In order to accomplish this, we have to relinquish “control” not only of how learning will occur, but at times what should be learned as well. It will be messy, there will be times when our students disappoint us with poor choices and times when parents are angry with what they feel is a lapse in our role as supervisors and guardians. I am not sure that we are not dealing with that now, so I am not sure why cite fear of this as a reason for hindering student use of technology. Our reluctance is based on a “what if”, 1% mentality. As you, Scott pointed out on Friday this is just an excuse, similar to the one I fell into concerning we are doing it, they just aren’t learning it because “outside forces, baggage they are comming with, etc…” I am glad that I was called out on making it.
How many of us are completing jobs that due to the focus are not really that important anyway.
I totally agree with you on this one. I think what I am trying to add is how many of us are still doing the same job we were doing when we first entered the position and is that still the job we should be doing?
As for the first part, I truly believe that most of our jobs are pretty key. Yes, we may not be doing everything perfectly in a technology rich setting, but it’s still important to know math, science, etc. regardless of HOW we get that knowledge.
On the second question, the simple answer may be, “too many” and “probably not.” Things advance, and if we haven’t, IMHO we aren’t providing the best opportunities for our kids.
While reading this and knowing your skill as a classroom teacher (in a “former life”), how much of this is applicable to those teachers that really are the main source of content for their students. I agree that building a house, creating an aquaculture facility, interpreting art, creating meals, etc. may be areas that we can really focus on incorporating technology to provide options and alternatives and we can all learn along together. Take, on the other hand, day one of a Spanish classroom in an essentially all English community. Although there may be opportunities to use technology to connect with Spanish speakers, search on culture and customs, identify political information, etc. the basis of understanding the language relies heavily on the instructor. If that instructor is learning along with an introductory Spanish class, it may prove to be much more of a liability than an asset. This is kind of devil’s advocate (surprise) as I think learning together is the greatest opportunity offered to educators. The content, it must be argued however, will affect how and to what degree we can implement that concept.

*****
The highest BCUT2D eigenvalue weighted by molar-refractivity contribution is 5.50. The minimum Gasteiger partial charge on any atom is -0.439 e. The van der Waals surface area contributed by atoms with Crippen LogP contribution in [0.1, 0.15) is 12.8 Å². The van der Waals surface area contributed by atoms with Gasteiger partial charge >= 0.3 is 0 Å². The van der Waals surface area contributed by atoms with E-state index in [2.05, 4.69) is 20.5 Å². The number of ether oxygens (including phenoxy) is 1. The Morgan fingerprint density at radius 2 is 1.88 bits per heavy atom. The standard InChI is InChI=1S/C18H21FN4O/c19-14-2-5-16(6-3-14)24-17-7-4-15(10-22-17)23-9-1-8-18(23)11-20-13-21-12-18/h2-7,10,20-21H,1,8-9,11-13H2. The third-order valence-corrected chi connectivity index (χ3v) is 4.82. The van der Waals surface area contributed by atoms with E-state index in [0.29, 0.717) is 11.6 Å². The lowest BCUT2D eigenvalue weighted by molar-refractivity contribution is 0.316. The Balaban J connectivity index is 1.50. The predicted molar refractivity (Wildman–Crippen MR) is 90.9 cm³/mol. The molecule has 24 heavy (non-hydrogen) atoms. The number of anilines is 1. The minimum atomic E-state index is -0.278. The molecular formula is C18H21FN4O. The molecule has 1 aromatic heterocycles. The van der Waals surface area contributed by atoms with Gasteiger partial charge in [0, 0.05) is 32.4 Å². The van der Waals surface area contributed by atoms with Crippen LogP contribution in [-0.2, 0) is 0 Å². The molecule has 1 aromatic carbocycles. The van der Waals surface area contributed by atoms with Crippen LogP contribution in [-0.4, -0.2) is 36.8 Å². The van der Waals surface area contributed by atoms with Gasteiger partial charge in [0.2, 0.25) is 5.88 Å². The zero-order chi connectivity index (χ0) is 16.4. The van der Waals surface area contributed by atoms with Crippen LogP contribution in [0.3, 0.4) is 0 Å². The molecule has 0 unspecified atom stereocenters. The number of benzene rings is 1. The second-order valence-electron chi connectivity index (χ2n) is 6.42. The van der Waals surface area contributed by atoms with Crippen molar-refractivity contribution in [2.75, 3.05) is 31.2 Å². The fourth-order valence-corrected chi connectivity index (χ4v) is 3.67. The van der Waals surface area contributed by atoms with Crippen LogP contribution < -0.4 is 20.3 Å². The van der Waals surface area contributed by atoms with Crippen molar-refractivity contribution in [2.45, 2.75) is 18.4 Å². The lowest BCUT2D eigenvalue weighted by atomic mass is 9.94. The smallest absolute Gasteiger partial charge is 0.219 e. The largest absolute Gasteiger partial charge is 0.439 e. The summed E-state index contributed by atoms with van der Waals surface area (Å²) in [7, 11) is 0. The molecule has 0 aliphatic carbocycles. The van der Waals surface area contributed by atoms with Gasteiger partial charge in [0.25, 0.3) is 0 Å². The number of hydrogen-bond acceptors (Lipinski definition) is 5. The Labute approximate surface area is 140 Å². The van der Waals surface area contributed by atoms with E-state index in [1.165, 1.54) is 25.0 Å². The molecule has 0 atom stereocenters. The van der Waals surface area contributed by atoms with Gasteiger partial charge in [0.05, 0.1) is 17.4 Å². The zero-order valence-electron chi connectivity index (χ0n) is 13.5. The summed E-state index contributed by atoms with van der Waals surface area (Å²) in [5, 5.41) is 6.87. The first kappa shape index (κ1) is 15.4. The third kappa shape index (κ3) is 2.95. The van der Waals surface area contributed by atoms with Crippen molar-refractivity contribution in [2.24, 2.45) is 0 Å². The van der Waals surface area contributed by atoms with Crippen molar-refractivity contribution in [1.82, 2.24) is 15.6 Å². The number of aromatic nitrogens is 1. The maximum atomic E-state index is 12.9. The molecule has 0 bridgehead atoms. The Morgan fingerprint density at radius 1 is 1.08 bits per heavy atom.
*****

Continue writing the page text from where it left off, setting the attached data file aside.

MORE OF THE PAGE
I might have to partially disagree with you on the Spanish class example. If that were the case, Rossetta Stone software would not be in use by our armed services.
I agree that in the current structure we have to have teachers who have expertise in their field. That was not my point. My point is that expertise in the field is not enough. The teacher can be just an expert in the field. I have a background in the basic concepts of both science and past experiences in construction, but things had already changed a great deal in both areas shortly into my teaching career. If I were not willing to change what we were doing in my classroom and be willing to continue to extend my knowledge oftentimes right along with the students, I would have been doing my students a disservice.